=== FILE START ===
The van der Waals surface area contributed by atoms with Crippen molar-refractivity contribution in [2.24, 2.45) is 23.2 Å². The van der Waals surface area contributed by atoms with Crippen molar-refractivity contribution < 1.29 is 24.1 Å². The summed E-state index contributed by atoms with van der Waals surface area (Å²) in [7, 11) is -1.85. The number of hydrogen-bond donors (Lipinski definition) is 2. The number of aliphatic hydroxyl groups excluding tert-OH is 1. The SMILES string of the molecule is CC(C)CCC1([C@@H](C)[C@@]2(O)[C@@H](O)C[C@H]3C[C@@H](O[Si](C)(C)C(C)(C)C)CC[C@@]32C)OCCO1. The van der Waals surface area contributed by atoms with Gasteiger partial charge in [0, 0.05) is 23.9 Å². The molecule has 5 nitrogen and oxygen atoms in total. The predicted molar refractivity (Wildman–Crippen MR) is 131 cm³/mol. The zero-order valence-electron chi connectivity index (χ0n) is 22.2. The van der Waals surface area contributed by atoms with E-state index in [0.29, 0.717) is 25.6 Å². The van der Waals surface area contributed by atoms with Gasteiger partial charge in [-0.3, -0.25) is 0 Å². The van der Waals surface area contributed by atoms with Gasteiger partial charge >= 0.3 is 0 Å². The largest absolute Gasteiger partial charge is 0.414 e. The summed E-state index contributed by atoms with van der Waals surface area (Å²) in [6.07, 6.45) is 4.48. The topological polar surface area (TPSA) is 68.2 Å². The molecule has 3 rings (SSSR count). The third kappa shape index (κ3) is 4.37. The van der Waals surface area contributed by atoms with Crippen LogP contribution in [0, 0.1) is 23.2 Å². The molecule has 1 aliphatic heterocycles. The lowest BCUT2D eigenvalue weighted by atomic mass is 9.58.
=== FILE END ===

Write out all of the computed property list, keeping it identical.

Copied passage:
The van der Waals surface area contributed by atoms with Crippen molar-refractivity contribution in [2.24, 2.45) is 23.2 Å². The van der Waals surface area contributed by atoms with Crippen molar-refractivity contribution < 1.29 is 24.1 Å². The summed E-state index contributed by atoms with van der Waals surface area (Å²) in [7, 11) is -1.85. The number of hydrogen-bond donors (Lipinski definition) is 2. The number of aliphatic hydroxyl groups excluding tert-OH is 1. The SMILES string of the molecule is CC(C)CCC1([C@@H](C)[C@@]2(O)[C@@H](O)C[C@H]3C[C@@H](O[Si](C)(C)C(C)(C)C)CC[C@@]32C)OCCO1. The van der Waals surface area contributed by atoms with Gasteiger partial charge in [0, 0.05) is 23.9 Å². The molecule has 5 nitrogen and oxygen atoms in total. The predicted molar refractivity (Wildman–Crippen MR) is 131 cm³/mol. The zero-order valence-electron chi connectivity index (χ0n) is 22.2. The van der Waals surface area contributed by atoms with E-state index in [0.29, 0.717) is 25.6 Å². The van der Waals surface area contributed by atoms with Gasteiger partial charge in [-0.3, -0.25) is 0 Å². The van der Waals surface area contributed by atoms with Gasteiger partial charge >= 0.3 is 0 Å². The largest absolute Gasteiger partial charge is 0.414 e. The summed E-state index contributed by atoms with van der Waals surface area (Å²) in [6.07, 6.45) is 4.48. The topological polar surface area (TPSA) is 68.2 Å². The molecule has 3 rings (SSSR count). The third kappa shape index (κ3) is 4.37. The van der Waals surface area contributed by atoms with Crippen LogP contribution in [0, 0.1) is 23.2 Å². The molecule has 1 aliphatic heterocycles. The lowest BCUT2D eigenvalue weighted by atomic mass is 9.58.